by Rebecca Hannant
Tributes have been paid to an Aldbrough woman who was one of the last remaining members of the East Yorkshire Women’s Land Army, after her death at the age of 99.
Muriel Berzins, who was described as “a country girl at heart” was born in 1924 in Villa Place in Hull. Early into her life she experienced the effects of the war on the community.
Her son Andy Berzins recalled: “They got bombed out of their first house. They were out of the house at the time. They had a toilet at the end of their garden and her dad was on the loo at the time this bomb hit – he got a bump on the head and no more. He was quite lucky. They had to move to another house.
“While she was there, she met with her brother in Hull. There was an air raid and her brother mentioned to hide in the pub doorway. She said, ‘No, we should go to the shelter.’ When they came out, the pub was destroyed.”
Midway through the Second World War, 19-year-old Muriel was working at the Jacksons grocers in Beverley Road. One of her friends who was in the Land Army told her and her family the benefits and encouraged her to join.
Muriel then moved to a hostel to live alongside a group of women who worked on the farms. Each day they would be taken to farms across the region and would help them with the jobs that needed doing, from picking sprouts, looking after the animals and cutting back hedges. She did all the jobs available to her while helping to feed the nation. Her son recalled that despite being only 4ft 9in, she was able to carry more than 100kg of potatoes.
Andy added: “It was very hard – they didn’t get a lot of time off. They used to get a couple of travel passes every year where they could go to Edinburgh or London. They all went to London for the VE Day celebrations.”
It was while she was in the Land Army that Muriel met her future partner, a Latvian man named Arvids Berzins. His country had been taken over by the Russians and he ended up walking from Latvia into Lithuania and then Poland. He ended up in Germany, where he was put into a refugee camp. After the camp was liberated by the Allies, he came over to Britain and he was placed into a camp where he worked on the farm.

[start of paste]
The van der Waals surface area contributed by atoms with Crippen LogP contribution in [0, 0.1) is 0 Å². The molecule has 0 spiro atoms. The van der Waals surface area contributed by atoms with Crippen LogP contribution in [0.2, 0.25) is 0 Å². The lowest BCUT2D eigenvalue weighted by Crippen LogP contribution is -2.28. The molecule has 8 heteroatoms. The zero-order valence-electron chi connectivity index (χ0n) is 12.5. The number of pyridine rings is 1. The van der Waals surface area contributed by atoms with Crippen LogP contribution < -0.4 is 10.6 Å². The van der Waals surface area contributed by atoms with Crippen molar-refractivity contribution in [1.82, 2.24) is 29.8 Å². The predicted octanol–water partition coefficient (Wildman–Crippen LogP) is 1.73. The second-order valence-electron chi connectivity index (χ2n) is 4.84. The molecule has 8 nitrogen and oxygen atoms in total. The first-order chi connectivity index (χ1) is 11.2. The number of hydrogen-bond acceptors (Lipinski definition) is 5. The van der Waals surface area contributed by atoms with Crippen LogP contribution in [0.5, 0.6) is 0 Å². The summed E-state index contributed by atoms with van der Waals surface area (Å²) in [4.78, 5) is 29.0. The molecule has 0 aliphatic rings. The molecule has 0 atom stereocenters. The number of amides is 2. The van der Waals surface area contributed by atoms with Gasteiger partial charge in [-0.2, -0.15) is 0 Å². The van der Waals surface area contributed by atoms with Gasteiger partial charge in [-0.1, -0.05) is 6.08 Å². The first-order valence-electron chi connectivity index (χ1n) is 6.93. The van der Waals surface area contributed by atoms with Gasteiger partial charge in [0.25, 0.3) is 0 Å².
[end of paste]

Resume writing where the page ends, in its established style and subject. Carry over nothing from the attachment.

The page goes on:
He later met Muriel and they fell in love, later married and had a family together.
Muriel then became a housewife, looking after her husband and three children. Arvids got work on a farm, but Andy said that the wages were not great, and they had to do what they could to make ends meet. They later moved to Aldbrough, where she spent the rest of her life at the centre of the local community.
Using her farming skills, Muriel would grow fruit and vegetables, bake cakes and bread for the community, and help those in need.
Andy added: “She joined the Women’s Institute and would make things and help. She would sell poppies up until just a few years ago.
“The church was very important to her – she was on the PCC and she used to help with the coffee mornings and the upkeep of the church. She was always very busy. She never seemed to complain.
“She continued to keep in touch with all her friends. Each year the group would dress up in their uniform and go to the war weekend in Pickering. They would march in the street and chat to people about their time in the Land Army. She made some friends while she was there – they were her friends up until they all died. Muriel was the last one of her group left. They stayed together forever.
“She was such an amazing character. Everyone who met her said the same. One of the things
I put in the eulogy was, ‘People who met the Queen would always remember where they met, what circumstances and what they spoke about. Mum had a similar presence.’”
Muriel died peacefully earlier this month at the age of 99. Her funeral took place on March 25 at St Bartholomew’s Church, Aldbrough.